Australian opener David Warner says he is feeling fitter than ever despite missing two of the last three years of cricket and making it to the 2023 ODI World Cup remains his “ultimate goal”.
The COVID-19 pandemic, which has so far infected more than 40 lakh people globally, has brought all cricket activities to a halt and derailed Australia’s upcoming international schedule.
“In the last three years I’ll have had almost two years off, depending on when we play cricket again,” Warner, who lost 12 months due to a ban for ball-tampering in 2018, was quoted as cricket.com.au.
“The longevity in your body helps. The get ups of training and playing gets harder as you get older but I haven’t felt any fitter in my career than I do now.
“As the legs get older time will tell. At the moment I’m feeling as fit as a fiddle and if I can keep running between wickets as well as I have done, who knows. That (2023 ODI) World Cup is the ultimate goal.”
The 33-year-old said next year’s T20 World Cup in India might be a good time to step away from the shortest format to allow selectors include young blood in the team.
“There’s back-to-back Twenty20 World Cups, and I started my career with Twenty20 cricket, and I think it’s important we’ve got younger kids coming through and they get a sniff and a chance of playing at this level as well.
“We’re seeing a lot of guys and talent coming through Australian cricket (and) I think it’s important we’re leaving those opportunities open there.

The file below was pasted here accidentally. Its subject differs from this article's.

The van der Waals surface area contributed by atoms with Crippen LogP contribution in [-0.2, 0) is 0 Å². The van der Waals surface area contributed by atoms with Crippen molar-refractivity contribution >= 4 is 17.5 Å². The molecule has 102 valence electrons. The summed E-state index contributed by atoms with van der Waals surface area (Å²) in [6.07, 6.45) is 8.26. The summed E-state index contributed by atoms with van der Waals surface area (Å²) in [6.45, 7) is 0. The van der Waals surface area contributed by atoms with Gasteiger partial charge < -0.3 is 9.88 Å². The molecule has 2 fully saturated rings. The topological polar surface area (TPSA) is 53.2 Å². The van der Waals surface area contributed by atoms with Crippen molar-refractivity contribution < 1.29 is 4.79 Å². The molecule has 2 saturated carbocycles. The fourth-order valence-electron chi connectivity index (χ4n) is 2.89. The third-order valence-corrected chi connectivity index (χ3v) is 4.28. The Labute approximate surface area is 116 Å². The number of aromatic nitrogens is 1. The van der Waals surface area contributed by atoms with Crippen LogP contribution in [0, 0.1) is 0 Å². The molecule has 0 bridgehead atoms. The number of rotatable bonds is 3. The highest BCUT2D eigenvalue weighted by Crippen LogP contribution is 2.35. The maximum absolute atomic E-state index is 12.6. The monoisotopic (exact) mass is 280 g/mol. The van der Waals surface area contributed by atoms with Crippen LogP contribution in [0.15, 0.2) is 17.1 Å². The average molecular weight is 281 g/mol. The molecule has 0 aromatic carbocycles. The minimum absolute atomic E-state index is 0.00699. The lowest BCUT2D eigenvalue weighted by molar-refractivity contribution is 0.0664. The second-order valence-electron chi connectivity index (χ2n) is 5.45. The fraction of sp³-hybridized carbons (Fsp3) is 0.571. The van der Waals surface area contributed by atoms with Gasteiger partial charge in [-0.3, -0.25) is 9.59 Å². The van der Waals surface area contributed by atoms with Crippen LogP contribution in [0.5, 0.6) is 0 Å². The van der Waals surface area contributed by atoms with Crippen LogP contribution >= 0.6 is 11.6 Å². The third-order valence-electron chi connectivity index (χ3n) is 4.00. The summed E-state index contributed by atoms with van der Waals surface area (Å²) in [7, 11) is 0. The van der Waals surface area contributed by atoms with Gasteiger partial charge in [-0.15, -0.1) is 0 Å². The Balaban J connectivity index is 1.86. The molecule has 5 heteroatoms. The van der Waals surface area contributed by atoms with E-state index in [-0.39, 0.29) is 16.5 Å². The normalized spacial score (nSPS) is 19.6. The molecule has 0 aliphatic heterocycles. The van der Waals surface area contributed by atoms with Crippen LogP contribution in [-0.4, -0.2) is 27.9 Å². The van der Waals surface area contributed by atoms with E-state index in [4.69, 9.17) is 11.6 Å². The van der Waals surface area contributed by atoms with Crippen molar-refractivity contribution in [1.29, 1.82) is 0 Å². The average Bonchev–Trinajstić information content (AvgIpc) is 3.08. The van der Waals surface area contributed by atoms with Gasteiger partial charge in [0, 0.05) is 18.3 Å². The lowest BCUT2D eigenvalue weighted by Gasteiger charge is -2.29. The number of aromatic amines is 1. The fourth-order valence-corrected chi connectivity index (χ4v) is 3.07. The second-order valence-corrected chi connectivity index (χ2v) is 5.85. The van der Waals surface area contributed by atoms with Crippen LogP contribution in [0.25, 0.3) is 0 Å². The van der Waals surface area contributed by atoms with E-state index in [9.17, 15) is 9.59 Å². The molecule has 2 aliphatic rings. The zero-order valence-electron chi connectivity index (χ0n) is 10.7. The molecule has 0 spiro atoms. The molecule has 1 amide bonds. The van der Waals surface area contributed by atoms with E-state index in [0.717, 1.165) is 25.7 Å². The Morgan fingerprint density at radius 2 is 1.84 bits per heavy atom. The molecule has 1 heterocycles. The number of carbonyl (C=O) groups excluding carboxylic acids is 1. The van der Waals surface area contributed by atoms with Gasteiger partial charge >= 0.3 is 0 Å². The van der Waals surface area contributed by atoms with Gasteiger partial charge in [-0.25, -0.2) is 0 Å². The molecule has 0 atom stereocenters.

“At that stage you will probably get two spots open up in the team with me and Finchy (Aaron Finch). He wants to go to that World Cup in three years’ time as well, so there’s going to be a few spots available after that.”
There were reports that a window might be created for Australia’s international stars to play in the Big Bash League.
Warner, who hasn’t played a BBL game in last seven years, said he will take a call on whether to return to the domestic league depending on how the summer schedule pans out.
“All my decisions are based around how much playing and touring I’m doing in the summer,” said Warner, who last played a Big Bash game between the third and fourth Ashes Tests in the 2013-14 summer.
“It would be easy to sit here now and say ‘Yes, I’d like to play’ but I have to see what is happening at the end of the year. I’ll have to have a hard think about it depending on the schedule.”
The 33-year-old said he finds it difficult to switch between Tests and T20s.
“When I last played a game (BBL), my mindset in the next two Tests was cluttered between playing and not playing shots,” he said.
“I know that’s how I play but I’ve reined it in a lot over the last few years and don’t want to be putting myself into a situation again where I’m playing a Test match and then a T20 and then Tests again a few days later.
“I just want to have that one rhythm going into it.